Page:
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From Episode 94: Holly's Menu

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Homemade Crostini Served with Semi Dried Tomatoes and a Fromage Blanc

Serves 4


16 thin baguette slices
2 tablespoons/30 ml extra virgin olive oil, divided
Salt and freshly ground black pepper
8 small heirloom tomatoes (about 2 pounds/900 g total), quartered and cored
1 cup/250 g fromage blanc (preferably Beecher's "Honey Blank Slate" fromage blanc)*
 cup/15 g fresh arugula leaves, stems trimmed
1 tablespoon/15 ml balsamic vinegar


To prepare the crostini:

Preheat the oven to 350F/180C. Arrange the bread slices on a heavy, large baking sheet. Drizzle 1 tablespoon/15 ml of olive oil over the bread slices. Sprinkle with salt and pepper. Bake for 15 minutes or until the crostini are pale golden and crisp.

Meanwhile, to prepare the semi-dried tomatoes:

Preheat the broiler to low. Place the tomatoes cut side up on a baking sheet. Drizzle the remaining 1 tablespoon/15 ml of olive oil over the tomatoes. Sprinkle generously with salt and pepper.

Broil the tomatoes for about 15 minutes or until the tomatoes become tender and lose some of their moisture, and the tops are slightly charred. As the tomatoes cook, rearrange them on the baking sheet, if necessary, to ensure they cook evenly. If the broiler has only one temperature setting of high heat, set the pan of tomatoes on a lower rack so that they do not overcook or brown too much.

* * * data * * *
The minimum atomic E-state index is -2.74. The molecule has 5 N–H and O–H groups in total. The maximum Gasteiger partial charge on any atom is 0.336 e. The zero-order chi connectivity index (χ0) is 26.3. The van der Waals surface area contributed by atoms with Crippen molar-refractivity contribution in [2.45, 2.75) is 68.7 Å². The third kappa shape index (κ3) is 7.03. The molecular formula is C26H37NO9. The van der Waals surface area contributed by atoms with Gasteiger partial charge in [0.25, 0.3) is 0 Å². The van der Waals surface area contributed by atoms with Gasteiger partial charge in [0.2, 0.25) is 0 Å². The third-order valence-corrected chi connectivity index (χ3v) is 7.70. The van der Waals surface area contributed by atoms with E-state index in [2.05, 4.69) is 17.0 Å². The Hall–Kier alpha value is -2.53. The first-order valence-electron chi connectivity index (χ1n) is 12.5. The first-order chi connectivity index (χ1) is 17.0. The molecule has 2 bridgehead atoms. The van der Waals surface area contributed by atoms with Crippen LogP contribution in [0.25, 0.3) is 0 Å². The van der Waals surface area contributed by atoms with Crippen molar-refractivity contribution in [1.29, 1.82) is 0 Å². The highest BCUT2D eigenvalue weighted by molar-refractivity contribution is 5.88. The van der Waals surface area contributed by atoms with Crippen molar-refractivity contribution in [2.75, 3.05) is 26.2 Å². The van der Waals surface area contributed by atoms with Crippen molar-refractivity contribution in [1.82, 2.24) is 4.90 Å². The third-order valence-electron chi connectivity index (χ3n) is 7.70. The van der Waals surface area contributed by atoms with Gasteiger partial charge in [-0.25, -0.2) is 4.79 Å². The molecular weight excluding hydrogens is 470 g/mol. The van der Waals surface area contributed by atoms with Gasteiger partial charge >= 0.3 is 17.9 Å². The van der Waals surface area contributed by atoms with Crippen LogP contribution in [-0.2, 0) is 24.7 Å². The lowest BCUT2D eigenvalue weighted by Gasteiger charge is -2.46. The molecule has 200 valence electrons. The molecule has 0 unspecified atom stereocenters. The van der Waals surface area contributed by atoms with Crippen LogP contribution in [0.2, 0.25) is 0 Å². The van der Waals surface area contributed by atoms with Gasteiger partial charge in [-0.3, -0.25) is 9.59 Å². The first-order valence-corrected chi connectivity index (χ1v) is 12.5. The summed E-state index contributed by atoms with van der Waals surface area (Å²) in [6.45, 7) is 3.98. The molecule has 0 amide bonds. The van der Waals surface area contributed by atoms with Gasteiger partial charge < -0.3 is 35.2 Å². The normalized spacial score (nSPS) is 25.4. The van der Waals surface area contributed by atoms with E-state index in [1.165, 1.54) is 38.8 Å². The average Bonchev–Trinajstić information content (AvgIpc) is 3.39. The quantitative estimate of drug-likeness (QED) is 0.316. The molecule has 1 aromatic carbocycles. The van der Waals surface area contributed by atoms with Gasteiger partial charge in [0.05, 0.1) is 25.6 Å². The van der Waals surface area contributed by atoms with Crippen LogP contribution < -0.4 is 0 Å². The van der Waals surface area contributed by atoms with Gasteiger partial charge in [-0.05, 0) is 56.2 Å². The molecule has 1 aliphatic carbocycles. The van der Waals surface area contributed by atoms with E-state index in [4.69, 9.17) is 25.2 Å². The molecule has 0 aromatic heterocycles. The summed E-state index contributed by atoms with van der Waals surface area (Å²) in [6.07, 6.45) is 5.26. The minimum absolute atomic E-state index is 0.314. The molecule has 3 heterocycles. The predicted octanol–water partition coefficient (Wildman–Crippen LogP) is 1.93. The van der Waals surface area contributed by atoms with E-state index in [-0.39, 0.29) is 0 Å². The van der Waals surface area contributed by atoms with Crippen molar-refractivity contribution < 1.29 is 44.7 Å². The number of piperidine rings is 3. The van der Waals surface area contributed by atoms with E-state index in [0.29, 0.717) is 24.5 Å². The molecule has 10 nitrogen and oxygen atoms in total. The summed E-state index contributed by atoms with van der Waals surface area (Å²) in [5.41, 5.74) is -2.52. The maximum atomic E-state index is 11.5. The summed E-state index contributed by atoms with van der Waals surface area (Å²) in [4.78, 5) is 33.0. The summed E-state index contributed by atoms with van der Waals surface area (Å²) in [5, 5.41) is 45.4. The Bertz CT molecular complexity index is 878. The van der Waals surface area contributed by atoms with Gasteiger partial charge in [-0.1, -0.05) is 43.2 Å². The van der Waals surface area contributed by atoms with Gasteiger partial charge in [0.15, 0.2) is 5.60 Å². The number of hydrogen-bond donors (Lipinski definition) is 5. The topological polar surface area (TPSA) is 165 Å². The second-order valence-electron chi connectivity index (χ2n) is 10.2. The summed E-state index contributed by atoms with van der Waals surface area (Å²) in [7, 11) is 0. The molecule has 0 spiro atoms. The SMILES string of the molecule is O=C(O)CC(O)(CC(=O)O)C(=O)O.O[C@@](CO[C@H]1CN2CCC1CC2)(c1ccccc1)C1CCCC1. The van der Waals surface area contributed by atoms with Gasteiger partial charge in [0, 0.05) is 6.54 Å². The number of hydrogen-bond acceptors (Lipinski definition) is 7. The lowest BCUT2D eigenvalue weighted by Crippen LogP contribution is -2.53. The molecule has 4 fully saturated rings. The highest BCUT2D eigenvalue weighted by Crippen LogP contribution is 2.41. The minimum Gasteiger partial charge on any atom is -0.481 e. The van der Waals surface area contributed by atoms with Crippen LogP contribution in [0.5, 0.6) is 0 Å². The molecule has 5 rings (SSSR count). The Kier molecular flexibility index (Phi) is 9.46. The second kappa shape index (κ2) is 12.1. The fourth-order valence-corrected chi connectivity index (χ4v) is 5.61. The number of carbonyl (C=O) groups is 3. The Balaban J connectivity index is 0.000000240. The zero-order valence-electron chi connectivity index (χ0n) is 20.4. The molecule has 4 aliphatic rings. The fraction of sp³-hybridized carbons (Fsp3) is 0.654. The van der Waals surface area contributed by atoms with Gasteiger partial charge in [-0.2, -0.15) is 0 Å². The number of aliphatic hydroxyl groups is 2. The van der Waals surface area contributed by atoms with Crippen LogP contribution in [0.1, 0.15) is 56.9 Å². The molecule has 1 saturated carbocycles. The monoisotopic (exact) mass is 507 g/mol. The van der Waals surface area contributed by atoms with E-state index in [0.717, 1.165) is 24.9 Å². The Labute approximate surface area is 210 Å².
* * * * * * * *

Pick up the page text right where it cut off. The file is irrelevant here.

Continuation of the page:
Alternatively, the tomatoes may be dried by the sun when the temperature outside is at least 100F/38C. To do so, cover the baking sheet of tomatoes with cheesecloth, raised so it does not touch the tomatoes, and place the baking sheet directly in the hot sun for about 8 hours.

To assemble and serve:

Spoon 1 tablespoon/15 g of the fromage blanc over each crostino. Sprinkle with salt and pepper.  Top with the semi-dried tomatoes.  Broil for 1 to 2 minutes or just until the fromage blanc is hot.

Roasted Halibut Cheeks Wrapped in Pancetta with Cider and Brown Butter

Serves 4


1 1/4 cups/300 ml apple cider
12 halibut cheeks (about 1 1/2 pounds/700 g total)
Salt and freshly ground black pepper
12 slices of pancetta
2 teaspoons/10 ml plus 2 tablespoons/30 ml extra virgin olive oil, divided
7 tablespoons/100 g butter
1 large Granny Smith apple, peeled, cored and finely diced
1 pound red Swiss chard, stems trimmed, leaves cut in half lengthwise


For the halibut and sauce:

Place the apple cider in a heavy, small saucepan and simmer over a moderate high heat for 12 minutes or until the cider reduces to 1/2 cup/120 ml. Remove the pan from the heat, then cover the pan and set the apple cider reduction aside.

Meanwhile, sprinkle the halibut cheeks with salt and pepper. Wrap 1 slice of pancetta around the center of each halibut cheek, allowing the pancetta to overlap just slightly. Trim away any excess pancetta, if necessary.

Place a large, heavy based saut pan over a moderate to high heat. Once the pan is hot, drizzle 2 teaspoons/10 ml of olive oil over the pan. Place half of the pancetta-wrapped halibut cheeks in the hot pan, being careful not to overcrowd the pan.

Cook the halibut cheeks for 1 1/2 to 2 minutes on each side or until they are golden brown on the outside and the fish is just cooked through but still moist and tender. Transfer the cheeks to a warm plate and tent with foil to keep them warm.